Further, convective cooling is achieved as the PVS 110 moves and air passes over the truck 235. In one embodiment the trucks 230, 230′ are made of aluminum. The rotating rotor assembly, which includes the magnets 17, is cooled by convective cooling which is assisted by the inner endcap 4 and the outer endcap 5. The magnets 17 and the flux ring 3 are in conductive thermal communication with both the inner endcap 4 and the outer endcap 5. The flux ring 3 is made from a material with a high heat transfer coefficient. In one embodiment the flux ring 3 is made from aluminum or iron. The endcaps 4, 5 are made from a material with a high heat transfer coefficient, and include at least one fin 510. As the wheel motor 220 spins, the endcaps 4, 5 spin with the flux ring 3 and the magnets 17. The spinning of the endcaps 4, 5 and the attached fins 510, which extend in a radial orientation from the wheel rotational axis, increases convective cooling from the endcaps 4, 5. The profile of the fins 510 increases convection by increasing the movement and turbulence of the surrounding air. The fins 510 also increase the surface area of the endcaps 4, 5 which increases heat dissipation. In one embodiment multiple fins 510 are located on each endcap 4, 5 and the fins 510 are equally distributed angularly along the radius of the endcap 4, 5 to improve heat dissipation. In one embodiment there are an equal number of fins 510 on inner endcap 4 and the outer endcap 5 so that heat transfer and cooling of the magnets 17 is substantially equal along the length of the wheel rotational axis 690 (see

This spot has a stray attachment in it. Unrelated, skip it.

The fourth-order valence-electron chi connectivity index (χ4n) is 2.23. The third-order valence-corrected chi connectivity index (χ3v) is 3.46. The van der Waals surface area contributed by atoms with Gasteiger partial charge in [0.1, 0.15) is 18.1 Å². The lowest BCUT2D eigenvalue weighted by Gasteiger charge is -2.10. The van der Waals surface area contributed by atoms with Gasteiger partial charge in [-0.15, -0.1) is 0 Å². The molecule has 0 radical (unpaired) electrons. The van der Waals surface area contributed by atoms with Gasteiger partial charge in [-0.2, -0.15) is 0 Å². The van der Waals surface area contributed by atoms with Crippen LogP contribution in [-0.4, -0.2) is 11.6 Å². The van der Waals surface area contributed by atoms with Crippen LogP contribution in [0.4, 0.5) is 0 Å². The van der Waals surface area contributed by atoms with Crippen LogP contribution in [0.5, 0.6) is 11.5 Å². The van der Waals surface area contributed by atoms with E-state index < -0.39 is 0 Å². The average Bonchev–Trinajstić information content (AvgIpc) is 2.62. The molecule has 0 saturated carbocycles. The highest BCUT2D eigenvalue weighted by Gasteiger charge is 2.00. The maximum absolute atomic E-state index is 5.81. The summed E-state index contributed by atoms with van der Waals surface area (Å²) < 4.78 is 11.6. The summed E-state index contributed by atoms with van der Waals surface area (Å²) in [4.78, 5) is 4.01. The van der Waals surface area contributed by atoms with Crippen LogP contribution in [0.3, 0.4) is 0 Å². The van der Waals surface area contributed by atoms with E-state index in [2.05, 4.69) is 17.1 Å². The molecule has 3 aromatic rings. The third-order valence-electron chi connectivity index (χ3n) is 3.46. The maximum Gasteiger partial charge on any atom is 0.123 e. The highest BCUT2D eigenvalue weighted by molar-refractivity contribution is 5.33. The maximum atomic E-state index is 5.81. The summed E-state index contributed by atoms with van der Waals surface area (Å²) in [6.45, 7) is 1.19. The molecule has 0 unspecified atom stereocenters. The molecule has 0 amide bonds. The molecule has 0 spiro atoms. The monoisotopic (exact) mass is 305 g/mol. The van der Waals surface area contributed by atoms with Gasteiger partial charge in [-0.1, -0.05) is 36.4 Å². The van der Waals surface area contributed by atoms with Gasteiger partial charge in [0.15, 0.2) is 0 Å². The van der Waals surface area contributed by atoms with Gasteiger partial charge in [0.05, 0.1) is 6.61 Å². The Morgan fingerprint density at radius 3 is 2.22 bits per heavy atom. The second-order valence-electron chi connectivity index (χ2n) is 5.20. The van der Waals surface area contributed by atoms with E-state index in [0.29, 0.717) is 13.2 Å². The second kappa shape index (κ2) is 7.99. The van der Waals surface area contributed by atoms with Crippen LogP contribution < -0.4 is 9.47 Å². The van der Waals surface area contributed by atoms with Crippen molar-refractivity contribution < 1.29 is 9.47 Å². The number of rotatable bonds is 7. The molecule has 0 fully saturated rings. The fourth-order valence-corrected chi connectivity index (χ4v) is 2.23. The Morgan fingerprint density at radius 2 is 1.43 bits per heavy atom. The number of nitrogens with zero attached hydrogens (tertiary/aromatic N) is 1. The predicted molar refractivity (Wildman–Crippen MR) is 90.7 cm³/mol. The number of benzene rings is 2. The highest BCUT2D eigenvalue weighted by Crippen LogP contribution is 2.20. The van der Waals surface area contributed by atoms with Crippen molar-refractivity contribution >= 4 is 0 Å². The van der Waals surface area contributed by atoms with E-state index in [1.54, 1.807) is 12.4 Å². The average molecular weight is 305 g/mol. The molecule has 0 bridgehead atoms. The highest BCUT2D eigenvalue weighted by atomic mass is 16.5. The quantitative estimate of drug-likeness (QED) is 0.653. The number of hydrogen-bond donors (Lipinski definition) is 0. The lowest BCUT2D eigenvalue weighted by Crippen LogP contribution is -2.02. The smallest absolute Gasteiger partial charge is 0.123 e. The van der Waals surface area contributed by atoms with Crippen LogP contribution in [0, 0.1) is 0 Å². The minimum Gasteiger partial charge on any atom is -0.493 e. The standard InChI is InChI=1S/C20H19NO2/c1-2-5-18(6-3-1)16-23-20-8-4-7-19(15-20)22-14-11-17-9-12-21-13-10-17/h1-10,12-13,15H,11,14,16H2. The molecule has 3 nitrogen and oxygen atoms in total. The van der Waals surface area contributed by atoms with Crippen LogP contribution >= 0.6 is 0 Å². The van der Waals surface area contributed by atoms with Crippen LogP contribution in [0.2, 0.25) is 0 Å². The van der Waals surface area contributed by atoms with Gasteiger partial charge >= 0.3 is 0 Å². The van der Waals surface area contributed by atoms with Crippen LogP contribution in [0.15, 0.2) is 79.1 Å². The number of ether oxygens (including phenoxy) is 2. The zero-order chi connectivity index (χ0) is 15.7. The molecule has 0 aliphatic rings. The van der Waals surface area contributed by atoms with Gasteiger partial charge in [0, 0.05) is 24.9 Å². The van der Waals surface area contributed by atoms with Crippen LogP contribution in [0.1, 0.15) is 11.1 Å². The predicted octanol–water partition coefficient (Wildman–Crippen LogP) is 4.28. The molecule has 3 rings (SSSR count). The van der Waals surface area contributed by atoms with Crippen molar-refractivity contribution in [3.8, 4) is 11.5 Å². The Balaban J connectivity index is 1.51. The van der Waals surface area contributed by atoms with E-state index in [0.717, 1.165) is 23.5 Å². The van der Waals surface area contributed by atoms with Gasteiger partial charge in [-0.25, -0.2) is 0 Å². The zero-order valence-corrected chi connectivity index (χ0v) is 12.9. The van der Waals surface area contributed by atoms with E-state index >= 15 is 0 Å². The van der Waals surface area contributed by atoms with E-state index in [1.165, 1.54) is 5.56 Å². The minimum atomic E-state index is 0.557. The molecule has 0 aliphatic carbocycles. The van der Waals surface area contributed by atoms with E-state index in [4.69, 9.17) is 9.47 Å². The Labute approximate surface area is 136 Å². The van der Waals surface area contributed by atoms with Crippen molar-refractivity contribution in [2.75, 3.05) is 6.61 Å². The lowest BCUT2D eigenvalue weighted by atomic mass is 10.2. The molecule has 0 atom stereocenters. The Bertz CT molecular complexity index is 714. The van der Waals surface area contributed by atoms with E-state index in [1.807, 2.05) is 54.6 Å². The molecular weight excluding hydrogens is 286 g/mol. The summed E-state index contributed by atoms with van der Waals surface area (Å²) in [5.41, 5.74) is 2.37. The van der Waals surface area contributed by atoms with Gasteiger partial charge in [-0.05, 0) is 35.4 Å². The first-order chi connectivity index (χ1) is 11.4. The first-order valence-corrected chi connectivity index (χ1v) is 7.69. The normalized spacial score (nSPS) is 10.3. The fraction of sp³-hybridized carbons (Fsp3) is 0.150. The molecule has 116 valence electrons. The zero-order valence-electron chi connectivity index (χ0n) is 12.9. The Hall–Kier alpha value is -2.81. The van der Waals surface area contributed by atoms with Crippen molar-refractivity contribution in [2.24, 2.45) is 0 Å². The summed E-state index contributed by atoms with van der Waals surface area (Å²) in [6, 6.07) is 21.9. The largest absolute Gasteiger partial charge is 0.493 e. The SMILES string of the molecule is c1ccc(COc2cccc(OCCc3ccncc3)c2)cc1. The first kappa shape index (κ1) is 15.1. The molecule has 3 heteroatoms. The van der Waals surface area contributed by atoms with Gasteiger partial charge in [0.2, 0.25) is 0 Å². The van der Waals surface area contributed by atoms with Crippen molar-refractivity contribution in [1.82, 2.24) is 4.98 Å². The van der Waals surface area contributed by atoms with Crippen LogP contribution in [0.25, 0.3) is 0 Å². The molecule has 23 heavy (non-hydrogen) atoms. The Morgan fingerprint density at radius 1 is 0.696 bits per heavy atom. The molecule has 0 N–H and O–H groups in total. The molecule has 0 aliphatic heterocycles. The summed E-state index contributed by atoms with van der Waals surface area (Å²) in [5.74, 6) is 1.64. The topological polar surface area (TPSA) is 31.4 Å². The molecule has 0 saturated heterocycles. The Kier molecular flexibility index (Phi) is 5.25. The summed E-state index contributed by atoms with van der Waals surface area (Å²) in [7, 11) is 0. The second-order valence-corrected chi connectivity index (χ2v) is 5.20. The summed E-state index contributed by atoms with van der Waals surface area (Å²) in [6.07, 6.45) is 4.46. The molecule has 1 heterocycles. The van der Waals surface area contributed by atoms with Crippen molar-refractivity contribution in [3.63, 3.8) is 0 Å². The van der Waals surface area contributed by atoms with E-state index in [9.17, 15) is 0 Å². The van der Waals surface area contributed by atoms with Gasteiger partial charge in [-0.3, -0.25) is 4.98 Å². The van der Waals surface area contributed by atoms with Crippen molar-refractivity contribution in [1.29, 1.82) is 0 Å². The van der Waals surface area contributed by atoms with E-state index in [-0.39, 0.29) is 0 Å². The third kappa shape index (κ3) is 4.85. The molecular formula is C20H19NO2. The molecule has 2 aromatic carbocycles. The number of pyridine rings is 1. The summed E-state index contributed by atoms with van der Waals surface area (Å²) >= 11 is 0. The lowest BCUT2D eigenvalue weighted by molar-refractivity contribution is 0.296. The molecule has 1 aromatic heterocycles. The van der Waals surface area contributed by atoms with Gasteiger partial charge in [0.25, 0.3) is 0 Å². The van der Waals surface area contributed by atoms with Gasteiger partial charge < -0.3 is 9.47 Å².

As shown in
Various modifications and additions can be made to the exemplary embodiments discussed without departing from the scope of the present invention. For example, while the embodiments described above refer to particular features, the scope of this invention also includes embodiments having different combinations of features and embodiments that do not include all of the described features. Accordingly, the scope of the present invention is intended to embrace all such alternatives, modifications, and variations as fall within the scope of the claims, together with all equivalents thereof.
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|International Classification||A63C17/22, A63C17/12, A63C17/01|
|Cooperative Classification||H02K15/14, H02K9/02, B60K2007/0092, A63C2203/12, A63C17/015, H02P6/16, B60L11/1803, B60K7/0007, Y10T29/49009, A63C17/012, A63C17/223, A63C17/12|
|15 Mar 2013||AS||Assignment|
Owner name: STEALTH ELECTRIC LONGBOARDS, COLORADO
Free format text: ASSIGNMENT OF ASSIGNORS INTEREST;ASSIGNOR:ROGERS, AARON PAUL;REEL/FRAME:030021/0769
Effective date: 20130315